Tag Archive | "hawaiian volcano observatory"

Volcano Watch: Hualalai is third most active volcano in Hawaii

Volcano Watch: Hualalai is third most active volcano in Hawaii

(Volcano Watch is a weekly article written by scientists at the U.S. Geological Survey’s Hawaiian Volcano Observatory.) The West Hawaii Today issue for September 11, 2009, contained a letter to the editor titled “Hualalai is a real and present threat.” The writer’s main point was that “Hualalai is the ‘secret in the closet’ that nobody […]

Read the full story

Posted in Sci-TechComments (0)

Kauahikaua shares volcano research

Kauahikaua shares volcano research

MEDIA RELEASE  Speaker for the next Puana Ka Ike Lecture is ‘Volcano Jim’ – Dr. James P. Kauahikaua, scientist-in-charge at Hawaiian Volcano Observatory. Kauahikaua will speak on volcanology, geology, and moolelo: * KONA: 5:30-7 p.m., Friday, Sept. 25, Keauhou Beach Resort, Ballroom III  * HILO: noon-1:30 p.m., Monday, Sept. 28, UH-Hilo (Eia Hawaii), University Classroom […]

Read the full story

Posted in Sci-TechComments (0)

Volcano Watch: Putting Kilauea’s current activity in perspective

Volcano Watch: Putting Kilauea’s current activity in perspective

  (Volcano Watch is a weekly article written by scientists at the U.S. Geological Survey’s Hawaiian Volcano Observatory.) Dr. Thomas L. Wright, former scientist-in-charge of HVO, spent the last two weeks in Hawaii exchanging ideas and information with HVO scientists.   “We’re witnessing a unique time in Kilauea’s history,” Tom says, and he should know. […]

Read the full story

Posted in Sci-TechComments (0)

Stimulus money earmarked to update HVO

Stimulus money earmarked to update HVO

MEDIA RELEASE Residents and critical infrastructure in the nation’s six highest-risk volcanic areas – including Hawaii – will benefit from increased monitoring and analysis as a result of Recovery Act funds being channeled into volcano monitoring. The U.S. Geological Survey is planning to use $15.2 million of its American Recovery and Reinvestment Act funds to […]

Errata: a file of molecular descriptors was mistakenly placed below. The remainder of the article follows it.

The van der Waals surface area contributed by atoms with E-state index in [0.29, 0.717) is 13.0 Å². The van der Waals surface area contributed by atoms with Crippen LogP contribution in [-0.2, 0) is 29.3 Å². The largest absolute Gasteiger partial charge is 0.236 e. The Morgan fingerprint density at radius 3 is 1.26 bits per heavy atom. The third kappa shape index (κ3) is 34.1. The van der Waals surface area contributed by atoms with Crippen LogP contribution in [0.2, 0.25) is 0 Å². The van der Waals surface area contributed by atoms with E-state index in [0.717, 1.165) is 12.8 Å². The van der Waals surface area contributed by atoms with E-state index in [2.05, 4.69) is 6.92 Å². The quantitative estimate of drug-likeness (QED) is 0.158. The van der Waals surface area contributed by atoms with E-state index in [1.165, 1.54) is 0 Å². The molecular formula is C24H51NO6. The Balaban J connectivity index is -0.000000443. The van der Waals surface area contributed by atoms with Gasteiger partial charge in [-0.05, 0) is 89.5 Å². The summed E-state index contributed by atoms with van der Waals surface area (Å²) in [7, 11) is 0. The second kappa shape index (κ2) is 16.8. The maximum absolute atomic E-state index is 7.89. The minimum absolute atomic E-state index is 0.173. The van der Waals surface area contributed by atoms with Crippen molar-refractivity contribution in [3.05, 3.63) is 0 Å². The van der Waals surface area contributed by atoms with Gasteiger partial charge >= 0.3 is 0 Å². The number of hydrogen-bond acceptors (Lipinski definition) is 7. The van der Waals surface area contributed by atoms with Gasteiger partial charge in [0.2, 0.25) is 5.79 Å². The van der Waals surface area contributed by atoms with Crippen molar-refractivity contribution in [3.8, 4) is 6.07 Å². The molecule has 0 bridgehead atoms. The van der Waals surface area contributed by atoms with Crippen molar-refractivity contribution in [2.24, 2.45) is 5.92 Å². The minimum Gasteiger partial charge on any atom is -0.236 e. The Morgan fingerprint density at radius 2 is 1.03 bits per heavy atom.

Read the full story

Posted in Sci-TechComments (0)

Volcano Watch: Kilauea's 1952 summit eruption

Volcano Watch: Kilauea’s 1952 summit eruption

  (Volcano Watch is a weekly article written by scientists at the U.S. Geological Survey’s Hawaiian Volcano Observatory.) About 20 minutes before midnight on June 27, 1952, almost exactly 57 years ago, Mrs. John Fox walked from the living room of her home on the east rim of Kilauea caldera into an adjoining room.  She […]

Read the full story

Posted in Sci-TechComments (0)

HVO's five Webcams now easier to access through central site. Menu includes summit caldera, vent, rift zone, crater.

Volcano Watch: New Webcam menu makes lava views safely available

HVO’s five Webcams now easier to access through central site. Menu includes summit caldera, vent, rift zone, crater.

Read the full story

Posted in Featured, Sci-TechComments (1)

Volcano watch: Magma within Kilauea’s summit vent never goes flat

Volcano watch: Magma within Kilauea’s summit vent never goes flat

(Volcano Watch is a weekly article written by scientists at the U.S. Geological Survey’s Hawaiian Volcano Observatory.) Two weeks ago, readers of this column learned about the genesis of brown plumes and sudden gas release from Kilauea’s summit vent.  This week we will continue that exploration, looking farther into Kilauea’s magma plumbing system to explain […]

Read the full story

Posted in Sci-TechComments (0)

Rumbling sounds from summit preceded the second longest summit eruption since 1874. The eruption drew a squadron of sight-seeing planes and hundreds of spectators.

Volcano Watch: Mauna Loa’s 1949 summit eruption

Rumbling sounds from summit preceded the second longest summit eruption since 1874. The eruption drew a squadron of sight-seeing planes and hundreds of spectators.

Read the full story

Posted in Featured, Sci-TechComments (0)

Volcano Watch: What’s white and wet and green all over?

Volcano Watch: Volcanic, man-made pollution cause similar effects

Volcano Watch: What’s white and wet and green all over?

Read the full story

Posted in Featured, Sci-TechComments (0)

 

Quantcast